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Victorian Legal Services Commissioner v Grahame (No 2) (Review and Regulation) [2019] VCAT 1878

Date of case note:6 December 2019
Sections in the FOI Act:Section 38, Section 25A(5), Section 32, Section 30
Download this file:Victorian Legal Services Commissioner v Grahame No 2 Review and Regulation 2019 VCAT 1878 - DOCX (490 KB)

This decision illustrates the “heavy burden” facing agencies seeking to rely on section 25A(5) to claim it is apparent from the nature of the documents as described in the request that they are all exempt. In particular:

  • When relying on the section 38 (secrecy) exemption, ensure that there are no exceptions in the underlying secrecy provision where edited information could be released.
  • When relying on the section 30 (internal working documents) exemption, make sure that there is no purely factual material that can be released in an edited document.
  • When applying section 25A(5)(b), the Tribunal will receive information up to the hearing about whether the applicant does not want edited documents (rather than asking whether the applicant agrees to receive edited material).

Facts and background

Mr Grahame (the FOI applicant) made an FOI request to the Victorian Legal Services Commissioner (the VLSC) for its investigation documents about a complaint about him made to the VLSC. He sought:

  1. A report of the Ethics Committee of the Victorian Bar Incorporated (the Committee) (the Report).
  2. Any draft or interim reports of the Committee (Draft Reports).
  3. Correspondence between the VLSC and Committee about the matter (Correspondence).

The VLSC refused access to all documents relying on section 25A(5). Relevantly, section 25A(5) permits an agency to refuse an FOI request without identifying all the documents or exemptions where it is apparent on the face of the FOI request that all the documents would be exempt and the FOI applicant would not wish access to edited copies of documents.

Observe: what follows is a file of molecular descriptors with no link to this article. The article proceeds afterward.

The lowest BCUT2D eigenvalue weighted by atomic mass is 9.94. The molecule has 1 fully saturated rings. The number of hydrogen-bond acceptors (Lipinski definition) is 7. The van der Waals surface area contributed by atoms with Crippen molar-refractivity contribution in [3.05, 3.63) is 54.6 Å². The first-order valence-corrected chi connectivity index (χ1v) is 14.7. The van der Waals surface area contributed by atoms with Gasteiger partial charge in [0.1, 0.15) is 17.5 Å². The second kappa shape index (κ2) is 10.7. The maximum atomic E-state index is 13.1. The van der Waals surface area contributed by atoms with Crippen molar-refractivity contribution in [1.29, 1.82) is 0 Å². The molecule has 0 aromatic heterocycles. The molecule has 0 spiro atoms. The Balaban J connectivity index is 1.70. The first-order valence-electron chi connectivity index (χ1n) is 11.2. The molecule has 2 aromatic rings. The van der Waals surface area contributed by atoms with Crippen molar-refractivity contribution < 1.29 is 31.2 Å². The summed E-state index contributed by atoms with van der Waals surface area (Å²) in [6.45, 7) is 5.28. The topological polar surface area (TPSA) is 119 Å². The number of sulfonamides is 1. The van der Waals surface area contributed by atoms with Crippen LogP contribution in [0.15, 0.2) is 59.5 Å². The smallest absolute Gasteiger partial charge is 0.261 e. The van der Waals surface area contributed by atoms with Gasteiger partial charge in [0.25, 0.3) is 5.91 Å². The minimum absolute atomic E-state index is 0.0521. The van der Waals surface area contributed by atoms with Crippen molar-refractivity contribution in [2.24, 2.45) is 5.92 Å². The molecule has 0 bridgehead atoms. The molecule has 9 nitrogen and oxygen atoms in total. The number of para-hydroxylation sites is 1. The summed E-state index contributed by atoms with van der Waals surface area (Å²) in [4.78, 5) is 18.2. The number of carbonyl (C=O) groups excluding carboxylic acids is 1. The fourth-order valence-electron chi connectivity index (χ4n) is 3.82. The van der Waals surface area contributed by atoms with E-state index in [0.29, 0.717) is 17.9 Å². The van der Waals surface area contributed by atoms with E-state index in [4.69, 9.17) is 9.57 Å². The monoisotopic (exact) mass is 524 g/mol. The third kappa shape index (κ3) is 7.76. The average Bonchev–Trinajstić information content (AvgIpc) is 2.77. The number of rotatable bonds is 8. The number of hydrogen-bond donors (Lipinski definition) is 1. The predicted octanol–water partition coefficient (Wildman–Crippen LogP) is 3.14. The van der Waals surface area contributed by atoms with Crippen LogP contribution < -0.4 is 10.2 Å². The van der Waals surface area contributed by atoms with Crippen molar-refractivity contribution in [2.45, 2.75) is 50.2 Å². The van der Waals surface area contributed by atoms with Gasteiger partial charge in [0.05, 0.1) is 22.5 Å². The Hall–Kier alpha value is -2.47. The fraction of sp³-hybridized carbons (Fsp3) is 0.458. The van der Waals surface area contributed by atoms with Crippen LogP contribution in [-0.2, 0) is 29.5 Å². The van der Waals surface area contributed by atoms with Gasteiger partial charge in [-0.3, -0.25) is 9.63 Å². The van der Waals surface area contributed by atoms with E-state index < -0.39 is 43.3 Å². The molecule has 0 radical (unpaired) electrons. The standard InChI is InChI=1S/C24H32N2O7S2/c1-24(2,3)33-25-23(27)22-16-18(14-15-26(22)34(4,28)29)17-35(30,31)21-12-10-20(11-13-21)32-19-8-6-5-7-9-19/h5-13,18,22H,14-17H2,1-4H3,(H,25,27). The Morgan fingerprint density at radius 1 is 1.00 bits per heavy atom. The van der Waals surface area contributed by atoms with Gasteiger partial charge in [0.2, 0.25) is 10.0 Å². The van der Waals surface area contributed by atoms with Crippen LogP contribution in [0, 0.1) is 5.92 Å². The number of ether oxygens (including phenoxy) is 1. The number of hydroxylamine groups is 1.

The FOI applicant sought review of the VLSC decision to OVIC. During the OVIC review, the FOI applicant narrowed the scope of the review to the Report and agreed to accept an edited copy of the document.

The (then) Acting Public Access Deputy Commissioner (the Commissioner) decided at least part of the Report would not be exempt and thus concluded that section 25A(5) did not apply. The VLSC applied to VCAT for review of the Commissioner’s decision.

VCAT Decision

What test did the Tribunal apply?

The Tribunal applied the three conditions the Supreme Court[1] set out to engage section 25A(5):

  1. The exempt nature of the documents must be objectively apparent from the face of the request.
  2. It must be apparent that all of the documents in the request are exempt.
  3. From the face of the request or the applicant’s declared wishes, there must be no scope to provide edited copies of any of the documents.

The Tribunal noted commentary that this was a “heavy burden” on agencies that relied on section 25A(5).

What documents did the Tribunal consider against section 25A(5)?

During the OVIC review, the FOI applicant reduced the documents in contention. Nevertheless, the VLSC argued that the Tribunal had to consider all the documents in the FOI application, not just the Report.